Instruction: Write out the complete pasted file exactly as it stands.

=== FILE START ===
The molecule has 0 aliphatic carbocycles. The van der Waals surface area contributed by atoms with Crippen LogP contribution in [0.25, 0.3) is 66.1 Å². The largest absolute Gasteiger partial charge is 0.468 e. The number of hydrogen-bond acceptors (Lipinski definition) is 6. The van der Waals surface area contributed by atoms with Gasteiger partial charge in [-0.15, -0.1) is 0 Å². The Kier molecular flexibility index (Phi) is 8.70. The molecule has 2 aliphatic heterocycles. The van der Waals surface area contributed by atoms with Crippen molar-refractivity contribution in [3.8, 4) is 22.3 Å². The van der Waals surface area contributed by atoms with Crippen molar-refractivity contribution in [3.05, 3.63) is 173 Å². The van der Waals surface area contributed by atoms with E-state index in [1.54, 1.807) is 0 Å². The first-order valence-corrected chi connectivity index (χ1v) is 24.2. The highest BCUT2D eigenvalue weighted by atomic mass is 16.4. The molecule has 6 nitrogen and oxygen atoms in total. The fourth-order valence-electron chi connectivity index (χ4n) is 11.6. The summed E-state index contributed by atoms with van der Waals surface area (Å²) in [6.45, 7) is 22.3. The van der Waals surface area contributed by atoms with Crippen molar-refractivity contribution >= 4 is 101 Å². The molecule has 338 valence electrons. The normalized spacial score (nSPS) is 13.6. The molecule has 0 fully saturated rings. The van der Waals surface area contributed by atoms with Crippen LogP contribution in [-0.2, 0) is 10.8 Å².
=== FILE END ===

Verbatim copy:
The molecule has 0 aliphatic carbocycles. The van der Waals surface area contributed by atoms with Crippen LogP contribution in [0.25, 0.3) is 66.1 Å². The largest absolute Gasteiger partial charge is 0.468 e. The number of hydrogen-bond acceptors (Lipinski definition) is 6. The van der Waals surface area contributed by atoms with Gasteiger partial charge in [-0.15, -0.1) is 0 Å². The Kier molecular flexibility index (Phi) is 8.70. The molecule has 2 aliphatic heterocycles. The van der Waals surface area contributed by atoms with Crippen molar-refractivity contribution in [3.8, 4) is 22.3 Å². The van der Waals surface area contributed by atoms with Crippen molar-refractivity contribution in [3.05, 3.63) is 173 Å². The van der Waals surface area contributed by atoms with E-state index in [1.54, 1.807) is 0 Å². The first-order valence-corrected chi connectivity index (χ1v) is 24.2. The highest BCUT2D eigenvalue weighted by atomic mass is 16.4. The molecule has 6 nitrogen and oxygen atoms in total. The fourth-order valence-electron chi connectivity index (χ4n) is 11.6. The summed E-state index contributed by atoms with van der Waals surface area (Å²) in [6.45, 7) is 22.3. The van der Waals surface area contributed by atoms with Crippen molar-refractivity contribution >= 4 is 101 Å². The molecule has 338 valence electrons. The normalized spacial score (nSPS) is 13.6. The molecule has 0 fully saturated rings. The van der Waals surface area contributed by atoms with Crippen LogP contribution in [-0.2, 0) is 10.8 Å².